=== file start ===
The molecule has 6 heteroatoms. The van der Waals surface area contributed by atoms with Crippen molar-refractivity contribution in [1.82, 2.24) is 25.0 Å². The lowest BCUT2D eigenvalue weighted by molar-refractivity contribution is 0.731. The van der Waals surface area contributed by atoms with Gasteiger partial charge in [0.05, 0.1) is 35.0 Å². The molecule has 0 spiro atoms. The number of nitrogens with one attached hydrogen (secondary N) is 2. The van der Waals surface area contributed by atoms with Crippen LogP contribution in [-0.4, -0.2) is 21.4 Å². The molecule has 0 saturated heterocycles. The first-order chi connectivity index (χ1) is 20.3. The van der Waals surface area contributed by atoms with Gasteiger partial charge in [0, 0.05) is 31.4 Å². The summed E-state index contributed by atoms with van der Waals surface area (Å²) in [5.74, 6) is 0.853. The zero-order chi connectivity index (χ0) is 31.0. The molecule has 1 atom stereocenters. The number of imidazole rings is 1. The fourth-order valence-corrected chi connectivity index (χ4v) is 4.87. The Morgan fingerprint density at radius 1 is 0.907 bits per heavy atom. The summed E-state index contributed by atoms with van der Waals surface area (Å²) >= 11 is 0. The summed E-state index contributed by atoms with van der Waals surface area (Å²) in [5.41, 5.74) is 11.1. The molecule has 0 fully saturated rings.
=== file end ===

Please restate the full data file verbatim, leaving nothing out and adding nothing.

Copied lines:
The molecule has 6 heteroatoms. The van der Waals surface area contributed by atoms with Crippen molar-refractivity contribution in [1.82, 2.24) is 25.0 Å². The lowest BCUT2D eigenvalue weighted by molar-refractivity contribution is 0.731. The van der Waals surface area contributed by atoms with Gasteiger partial charge in [0.05, 0.1) is 35.0 Å². The molecule has 0 spiro atoms. The number of nitrogens with one attached hydrogen (secondary N) is 2. The van der Waals surface area contributed by atoms with Crippen LogP contribution in [-0.4, -0.2) is 21.4 Å². The molecule has 0 saturated heterocycles. The first-order chi connectivity index (χ1) is 20.3. The van der Waals surface area contributed by atoms with Gasteiger partial charge in [0, 0.05) is 31.4 Å². The summed E-state index contributed by atoms with van der Waals surface area (Å²) in [5.74, 6) is 0.853. The zero-order chi connectivity index (χ0) is 31.0. The molecule has 1 atom stereocenters. The number of imidazole rings is 1. The fourth-order valence-corrected chi connectivity index (χ4v) is 4.87. The Morgan fingerprint density at radius 1 is 0.907 bits per heavy atom. The summed E-state index contributed by atoms with van der Waals surface area (Å²) >= 11 is 0. The summed E-state index contributed by atoms with van der Waals surface area (Å²) in [5.41, 5.74) is 11.1. The molecule has 0 fully saturated rings.